Catherine Z. Elgin
This article discusses the character of art and the centrality of art education to the curriculum. It argues against the claim that art is impervious to education. It explains that though inspiration is essential to art and inspiration cannot be taught, the assumption that art is entirely a product of inspiration is unfounded. In addition, sensory and emotional responses can be educated. It shows how a symbol-theoretic conception of art readily explains how art education is possible and why it is valuable.
Christa Davis Acampora
Ecce Homo offers Nietzsche’s own interpretation of himself, his thoughts, and his works. This article analyzes how the text bears on his ideas about agency, fate, and freedom. It presents an account of “how one becomes what one is.” For Nietzsche, a person is a set of drives ordered or ranked a certain way; there is no will or subject separate from these that could carry out the work of becoming. What is most important is that one’s drives be coordinated in a single entity. Through these tactics some of us can become what we are.
Richard E. Grandy
This article addresses questions concerning science education, focusing on contemporary cognitive scientific investigations of teaching and learning in the science classroom. It distinguishes several kinds of views labelled constructivist and argues for the relevance of cognitive and epistemic constructivism to science education and irrelevance of ontological constructivism. It contends that proper understandings of what is involved in the knowledge of science and scientific method involves mutually informing between parties and portraying a much more complex cognitive and social landscape than that which is usually recognized.
This article addresses general questions concerning the extent to which, and the ways in which, the curriculum is and ought to be driven by our views of knowledge. It discusses the realization of some educational philosophers that the obvious starting point for curriculum reflection is with questions about the epistemic status of this or that form of knowledge or skill. It describes Plato's conception of knowledge and his views on education and curriculum and John Dewey's pragmatist progressivism. It also describes the implications of the key issues of curriculum theory for political philosophy and theory.
This article provides a psychological account of the development of rationality in the context of education. It explains that implicit in the metacognitive conception of rationality is a constructivist conception of its development. It suggests that if rationality is fundamentally a matter of knowledge and control of our knowledge and inferences, then it presumably develops through processes of reflection and coordination. It contends that metacognitive reflection and coordination often occur in the context of social interaction and this often includes parent-child and teacher-student interactions.
Stefaan E. Cuypers
This article explores the concept of educating for authenticity. It outlines the debate on free will to show how the main problems in the metaphysics of free will essentially connect with key issues in the philosophy of education. It examines Richard S. Peters' attempt to deal with the puzzle of naturalized self-creation in real time and Robert Noggle's contemporary attempt to resolve the paradox of self-creation. It offers a forward-looking account of educating for authenticity.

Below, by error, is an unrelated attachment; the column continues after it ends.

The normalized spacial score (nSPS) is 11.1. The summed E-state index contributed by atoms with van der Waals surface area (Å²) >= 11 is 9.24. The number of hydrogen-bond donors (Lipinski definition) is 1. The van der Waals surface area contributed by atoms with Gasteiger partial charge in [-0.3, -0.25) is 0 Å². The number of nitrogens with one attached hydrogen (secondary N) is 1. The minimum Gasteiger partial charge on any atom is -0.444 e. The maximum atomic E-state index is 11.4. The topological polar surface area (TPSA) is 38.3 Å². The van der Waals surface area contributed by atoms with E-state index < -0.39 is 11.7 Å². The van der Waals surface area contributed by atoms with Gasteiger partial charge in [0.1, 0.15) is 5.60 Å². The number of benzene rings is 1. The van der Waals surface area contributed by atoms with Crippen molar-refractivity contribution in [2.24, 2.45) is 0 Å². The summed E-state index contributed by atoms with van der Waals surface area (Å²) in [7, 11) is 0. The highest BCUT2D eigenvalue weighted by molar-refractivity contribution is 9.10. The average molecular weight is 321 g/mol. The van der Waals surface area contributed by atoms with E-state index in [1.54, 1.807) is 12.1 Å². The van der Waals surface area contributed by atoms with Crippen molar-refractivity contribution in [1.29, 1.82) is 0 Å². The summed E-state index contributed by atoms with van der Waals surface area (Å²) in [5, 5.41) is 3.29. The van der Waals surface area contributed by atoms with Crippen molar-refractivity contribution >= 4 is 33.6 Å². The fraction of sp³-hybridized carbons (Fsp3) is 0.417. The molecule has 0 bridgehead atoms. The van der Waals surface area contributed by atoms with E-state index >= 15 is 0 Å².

Educating for Individual Freedom and Democratic Citizenship: In Unity and Diversity There Is Strength
This article addresses contentious questions concerning individual freedom and democratic citizenship education in the contemporary circumstances of multiculturalism. It suggests that educating children for civic equality is an ambitious aim for any democracy and not one that can ever be realized once and for all. It provides evidence that multicultural conditions can challenge the very aim of educating children for civic equality. It explains that democracies are variously multicultural and the varieties of groups make a difference in the kind of education and the progress toward civic equality that can realistically be expected at any time.
This article argues for the educational importance of imagination and sketches strategies for developing it in the classroom. It explains that imagination is a necessary ingredient in the operation of practical reasoning and that considerations that limit or constrain and direct it are in the nature of the case integrated with other functions of practical reasoning, with critical rationality and with constraints of relevant reasonableness. The article describes potential practical applications of imagination in education.
This article examines the relationships between education, democracy, and capitalism through the works of John Dewey, John Stuart Mill, and Adam Smith. It explores some basic questions that arise in developing an approach to education within our liberal democratic tradition. It suggests that that Dewey's philosophy of education has the resources to answer a challenge posed by Smith's economic analyses and that philosophers ought to embrace Dewey's reconceptualization of philosophy as the general theory of education.
This article investigates the moral and legal legitimacy of some varieties of educational authority, emphasizing the important but often overlooked interests of children. It argues that educational authority should be shared among not two but three parties: parents, the state, and children themselves. It considers the trilogy of independent interests in education: parental interests, state interests, and children's interests and considers how children might in practice exercise authority over their education.